Mafia II lamp is the most badass light fixture we've ever seen

Super-detailed, limited-edition gun sculpture arrives to promote the game's impending release

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The Aug. 24 release of Mafia II is just a couple of weeks away. So to remind us, publisher 2K sent over one of the most simultaneously awesome and ridiculous pieces of swag we%26rsquo;ve ever received: a limited-edition lamp in the shape of an M1911 automatic pistol, one of the many guns that feature prominently in the game.

You may have already heard of these around mid-July, when 2K released photos of Snoop Dogg trying out the game at 2K%26rsquo;s office and proudly displaying his own lamp in front of a couple of Mafia II posters. And now we have one. Does having a lamp put us in the same class as an international superstar like Snoop? We like to think so.

As you can see in the following pictures, the gun is impressively detailed and looks awfully close to the real thing. It%26rsquo;s a little smaller and a lot lighter, though, and the wide, heavy base and lampshade make it poorly suited to the task of frightening an intruder or keeping it concealed in your jacket as you stalk the mean streets of 1940s Empire Bay. Sadly, the lamps are limited to 200 pieces and won%26rsquo;t be available for sale or as pre-order bonuses, butwe can at least give you a closer look:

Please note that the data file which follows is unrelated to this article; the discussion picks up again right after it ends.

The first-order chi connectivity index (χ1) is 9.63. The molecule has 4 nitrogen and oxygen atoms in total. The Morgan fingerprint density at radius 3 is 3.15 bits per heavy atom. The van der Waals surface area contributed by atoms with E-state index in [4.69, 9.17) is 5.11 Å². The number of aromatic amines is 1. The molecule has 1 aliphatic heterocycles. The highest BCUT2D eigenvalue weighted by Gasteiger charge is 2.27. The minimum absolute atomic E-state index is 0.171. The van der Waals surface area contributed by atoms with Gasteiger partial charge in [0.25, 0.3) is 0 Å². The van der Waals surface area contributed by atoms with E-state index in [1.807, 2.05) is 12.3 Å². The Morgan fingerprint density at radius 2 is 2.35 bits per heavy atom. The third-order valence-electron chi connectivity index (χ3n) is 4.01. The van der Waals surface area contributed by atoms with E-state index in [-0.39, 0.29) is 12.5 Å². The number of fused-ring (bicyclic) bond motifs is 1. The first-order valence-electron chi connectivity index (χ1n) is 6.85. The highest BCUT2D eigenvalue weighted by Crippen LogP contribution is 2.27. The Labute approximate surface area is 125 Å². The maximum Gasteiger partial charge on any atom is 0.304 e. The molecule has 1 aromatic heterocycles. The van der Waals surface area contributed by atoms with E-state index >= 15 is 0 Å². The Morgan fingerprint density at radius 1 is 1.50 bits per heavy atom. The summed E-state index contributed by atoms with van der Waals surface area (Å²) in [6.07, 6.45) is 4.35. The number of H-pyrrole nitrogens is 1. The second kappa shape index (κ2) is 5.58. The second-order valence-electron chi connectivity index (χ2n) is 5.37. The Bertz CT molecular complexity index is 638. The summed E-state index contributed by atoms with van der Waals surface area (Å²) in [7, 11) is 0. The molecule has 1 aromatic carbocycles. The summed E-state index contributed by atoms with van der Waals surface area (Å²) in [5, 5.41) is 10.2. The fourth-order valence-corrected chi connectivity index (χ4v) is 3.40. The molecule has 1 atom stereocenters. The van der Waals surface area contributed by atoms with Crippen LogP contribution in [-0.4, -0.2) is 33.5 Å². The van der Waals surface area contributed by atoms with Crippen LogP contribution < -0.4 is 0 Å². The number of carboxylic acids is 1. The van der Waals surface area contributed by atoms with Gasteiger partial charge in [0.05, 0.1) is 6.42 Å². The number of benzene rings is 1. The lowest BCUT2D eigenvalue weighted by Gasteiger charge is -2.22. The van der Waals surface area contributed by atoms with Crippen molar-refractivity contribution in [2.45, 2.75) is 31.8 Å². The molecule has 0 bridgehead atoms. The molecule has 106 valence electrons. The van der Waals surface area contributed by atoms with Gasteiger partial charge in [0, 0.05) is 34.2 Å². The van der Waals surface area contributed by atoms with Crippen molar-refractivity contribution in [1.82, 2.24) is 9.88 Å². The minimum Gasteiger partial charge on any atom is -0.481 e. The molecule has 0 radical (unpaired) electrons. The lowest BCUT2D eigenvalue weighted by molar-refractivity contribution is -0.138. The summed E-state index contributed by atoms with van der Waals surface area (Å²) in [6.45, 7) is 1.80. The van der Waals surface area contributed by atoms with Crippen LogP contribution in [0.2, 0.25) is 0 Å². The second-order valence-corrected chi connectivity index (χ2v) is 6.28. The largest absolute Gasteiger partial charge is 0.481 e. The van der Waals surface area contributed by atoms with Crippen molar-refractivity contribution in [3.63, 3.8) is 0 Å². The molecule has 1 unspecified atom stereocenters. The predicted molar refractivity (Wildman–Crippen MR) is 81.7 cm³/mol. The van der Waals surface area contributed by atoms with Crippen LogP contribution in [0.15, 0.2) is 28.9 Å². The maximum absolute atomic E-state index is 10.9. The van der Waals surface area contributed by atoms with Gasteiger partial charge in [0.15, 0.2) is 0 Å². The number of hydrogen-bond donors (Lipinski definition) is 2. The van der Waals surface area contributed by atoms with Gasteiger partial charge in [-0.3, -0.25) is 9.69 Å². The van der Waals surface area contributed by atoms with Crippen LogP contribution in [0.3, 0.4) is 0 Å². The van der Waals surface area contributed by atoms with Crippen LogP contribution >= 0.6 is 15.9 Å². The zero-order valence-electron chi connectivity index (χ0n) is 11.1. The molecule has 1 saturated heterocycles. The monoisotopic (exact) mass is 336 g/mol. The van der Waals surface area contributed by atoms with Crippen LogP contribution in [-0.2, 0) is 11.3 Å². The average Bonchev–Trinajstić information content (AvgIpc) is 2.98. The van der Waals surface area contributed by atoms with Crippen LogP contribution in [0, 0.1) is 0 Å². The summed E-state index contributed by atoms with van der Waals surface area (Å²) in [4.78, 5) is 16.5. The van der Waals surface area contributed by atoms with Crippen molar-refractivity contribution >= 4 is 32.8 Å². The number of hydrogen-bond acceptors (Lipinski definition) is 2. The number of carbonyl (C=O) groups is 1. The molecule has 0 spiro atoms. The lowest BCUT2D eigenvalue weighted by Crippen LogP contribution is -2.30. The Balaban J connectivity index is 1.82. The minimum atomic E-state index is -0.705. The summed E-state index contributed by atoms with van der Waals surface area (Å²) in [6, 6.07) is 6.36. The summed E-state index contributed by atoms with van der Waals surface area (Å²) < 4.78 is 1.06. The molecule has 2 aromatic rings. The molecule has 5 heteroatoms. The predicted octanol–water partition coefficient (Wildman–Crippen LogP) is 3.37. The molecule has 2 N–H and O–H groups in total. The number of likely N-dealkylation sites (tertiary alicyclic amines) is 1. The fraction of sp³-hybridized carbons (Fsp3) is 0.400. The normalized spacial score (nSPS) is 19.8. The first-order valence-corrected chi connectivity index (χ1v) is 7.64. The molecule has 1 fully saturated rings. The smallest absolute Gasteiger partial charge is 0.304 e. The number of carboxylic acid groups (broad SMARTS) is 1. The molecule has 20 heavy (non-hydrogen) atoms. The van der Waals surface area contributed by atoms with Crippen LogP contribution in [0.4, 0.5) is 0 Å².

Above: We%26rsquo;re guessing the lampshade isn%26rsquo;t limited edition, if that Target REstyle sticker is anything to go by


Above: It%26rsquo;s naked! Also if you squint really hard, the bulb socket almost looks like a silencer


Above: At first I thought this meant we had the 19th numbered lamp, but then I realized it was upside-down. Still, being in the double digits at all counts for something, right?


Above: Oh, like this wouldn't be the first thing you'd do

Aug 5, 2010

ABOUT THE AUTHOR

After graduating from college in 2000 with a BA in journalism, I worked for five years as a copy editor, page designer and videogame-review columnist at a couple of mid-sized newspapers you've never heard of. My column eventually got me a freelancing gig with GMR magazine, which folded a few months later. I was hired on full-time by GamesRadar in late 2005, and have since been paid actual money to write silly articles about lovable blobs.
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